Nov. 22, 2021

Working remote or hybrid-Maybe It's Time for a Move

Working remote or hybrid-Maybe It's Time for a Move

This week, Ryan and Heather discuss building out a feature request process in Notion plus why some remote workers have chosen to move to different cities and how companies are responding.


  • Using Notion for product management feature request tracking
  • The geographic impact of remote work
  • Connected & Ready podcast

Show Links
Follow us on Twitter: @thedwwpodcast 

Email us: 

Visit us: 

Subscribe to the podcast: click here
YouTube channel: click here

★ Support this podcast on Patreon ★


Ryan Purvis 0:00
Hello, and welcome to the digital workspace works Podcast. I'm Ryan Purvis, your host supported by producer Heather Bicknell. In the series, you'll hear stories and opinions from experts in the field story from the frontlines. The problems they're facing, how they solve them. The areas they're focused on from technology, people and processes to the approaches they took. That'll help you to get to grips with the digital workspace inner workings.

Heather Bicknell 0:29
Have a good weekend? Yeah, pretty

good. It's awesome family for a walk. Nothing too crazy. How about you?

Ryan Purvis 0:37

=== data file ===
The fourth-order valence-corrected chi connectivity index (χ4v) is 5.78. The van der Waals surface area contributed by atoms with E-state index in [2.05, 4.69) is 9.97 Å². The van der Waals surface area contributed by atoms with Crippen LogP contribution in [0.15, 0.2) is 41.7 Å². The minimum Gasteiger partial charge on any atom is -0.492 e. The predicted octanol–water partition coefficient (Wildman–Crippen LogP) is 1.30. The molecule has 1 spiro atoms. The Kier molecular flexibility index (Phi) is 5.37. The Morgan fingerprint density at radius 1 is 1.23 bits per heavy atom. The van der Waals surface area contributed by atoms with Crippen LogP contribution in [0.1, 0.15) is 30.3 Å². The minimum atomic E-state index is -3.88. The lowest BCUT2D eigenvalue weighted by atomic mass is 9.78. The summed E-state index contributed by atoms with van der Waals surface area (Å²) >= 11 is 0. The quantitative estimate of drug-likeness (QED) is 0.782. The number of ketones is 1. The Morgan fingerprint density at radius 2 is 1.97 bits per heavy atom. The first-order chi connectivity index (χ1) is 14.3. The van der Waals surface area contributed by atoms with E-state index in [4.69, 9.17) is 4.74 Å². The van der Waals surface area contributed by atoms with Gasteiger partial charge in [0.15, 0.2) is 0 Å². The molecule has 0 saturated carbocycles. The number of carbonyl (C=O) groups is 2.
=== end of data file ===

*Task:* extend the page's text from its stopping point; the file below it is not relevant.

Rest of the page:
Yeah, good to be with you on Saturday. Can't remember which one Saturday. I had to buy generator on Friday. So that took up my whole afternoon. Saturday, I tested it out. That's what I did in the morning. And then my son had something and then we took him out. We take them somewhere. We ran around the whole day. What do you do? Hmm. Can't remember at all. And then yesterday, we we took him to, there's an airport near us called round airport. So we took him to watch the airplanes. And 10. We had lunch there. And then he basically ran around, you know, for that for the whole day. And then we brought him home anyway, you know, normal to try and tire him out as much as possible. And then Sunday, we went to a friend of ours, I got a small holding, which was like a small farm, a very small farm out the other side of Joburg. So we're there yesterday. So yeah, busy weekend, as always with kids is always busy to keep them busy book tire them out. So so yeah. Other than that, it's been a manic Monday, just meetings after meetings after meetings.

Heather Bicknell 1:47
That's one way to start the week, I guess. Good meetings.

Ryan Purvis 1:54